My daughter asked for Elsa and Anna dresses for her dolls for Christmas. Nice thought, except the only place I know of that sells the dresses is build-a-bear and those are too big for Stella. I decided to work from scratch and see what I could come up with. These are my daughter's Christmas gifts, so she hasn't seen them yet, but she's going to be delighted!
Modeling these are Baby Stella boy and the original Baby Stella.
I later added a printed iron-on to the Anna dress for the design on the top. I'll take more pictures after Christmas :)
In the meantime... tutorial!
First, I used a piece of paper to make a dress top for the dolls and fitted it to them. I kept experimenting until I got what I felt was the right size. Then I traced and cut that template out of card stock and made one a 1/2" wider for the two back pieces.
I used the templates to cut out one front piece and two back pieces. Then I pinned those pieces down on a another piece of fabric and stitched them together, except for the bottom edges (to allow for flipping). I find it easier to do that than to line up two pieces. After sewing, cut off any excess and flip right side out.
Lay the back pieces so the arm holes will be together. Then pin and sew.
For the skirt, I estimated on width so I'm not sure how wide it really was. I would estimate about 20" but a good rule of thumb is to make it 2.5x the length of the fabric you're attaching it to. So if my bodice piece was 10", 25" would be a good width for the skirt. I wanted the skirt to be 7" long, so I cut the fabric to 7.5" to allow for seams.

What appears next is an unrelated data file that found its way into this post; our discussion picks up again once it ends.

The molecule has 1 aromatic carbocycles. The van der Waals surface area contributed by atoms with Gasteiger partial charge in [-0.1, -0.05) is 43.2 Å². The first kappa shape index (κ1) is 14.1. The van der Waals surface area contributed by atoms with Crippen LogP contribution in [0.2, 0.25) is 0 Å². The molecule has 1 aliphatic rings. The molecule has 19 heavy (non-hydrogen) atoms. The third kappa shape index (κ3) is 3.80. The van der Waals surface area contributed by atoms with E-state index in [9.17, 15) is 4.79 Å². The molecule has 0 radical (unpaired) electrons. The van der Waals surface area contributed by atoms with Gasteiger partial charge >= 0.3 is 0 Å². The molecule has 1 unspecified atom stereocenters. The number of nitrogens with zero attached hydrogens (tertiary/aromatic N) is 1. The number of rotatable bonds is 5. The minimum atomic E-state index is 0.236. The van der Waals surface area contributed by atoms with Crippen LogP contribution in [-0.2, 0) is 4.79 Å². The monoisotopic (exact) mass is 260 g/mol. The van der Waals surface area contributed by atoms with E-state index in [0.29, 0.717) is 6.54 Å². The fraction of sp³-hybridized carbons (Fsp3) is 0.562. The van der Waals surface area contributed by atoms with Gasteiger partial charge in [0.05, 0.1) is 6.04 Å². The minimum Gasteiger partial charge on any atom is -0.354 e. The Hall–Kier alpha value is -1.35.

I used my serger to seal all 4 edges (I forgot to do the side seams until later... whoops!) and to gather the top. If you have a serger, I HIGHLY recommend figuring out your gathering stitch setting. It saves so much time and gives a perfect gather.
Then I flipped the non-gathered edges in and sewed them up so they wouldn't be seen.
At this point, you should have a bodice and a skirt, ready to be sewn together.
Pin the middle of the bodice to the middle of the skirt and then pin to the edges. I pin the bodice slightly below the serged edge to make sure it won't show after being sewn together.
Stitch together slightly below the serged stitch. Sew with the gather side up to prevent any excess fabric being sewn incorrectly.
Now the dress is mostly done. It should look like this.
Add velcro to the bodice on the back edges. I typically use the harder side face down so it will not catch on things if the velcro isn't lined up perfectly. I use the softer side facing out. Sew the velcro in place and try the dress on the doll.
I made straps ahead of time, but they are basically just a tube of fabric about 1/2" wide. With the dress on the doll, pin the straps in place.
Take the dress off the doll and sew the straps in place. I cut off the excess and zig zag stitched the ends of the straps so they wouldn't fray.
Stitch up the back of the skirt to about 1.5" below the bodice. This isn't an exact science, but the more space you leave, the easier it will be for your child to dress the doll.
Here is the finished dress!
I totally winged the cape, and although it turned out okay, it's definitely not tutorial worthy.
As for the Elsa dress, I made it the same way. I happened to have some teal shiny netting fabric so I used that layered over baby blue. For the cape, I had another scrap and cut it in a cape shape. Then I sewed it to the back of the dress and cut a slit about 5" long to allow for dressing and undressing.
I'm so pleased I was able to make these, and look forward to many more doll dresses in the coming years.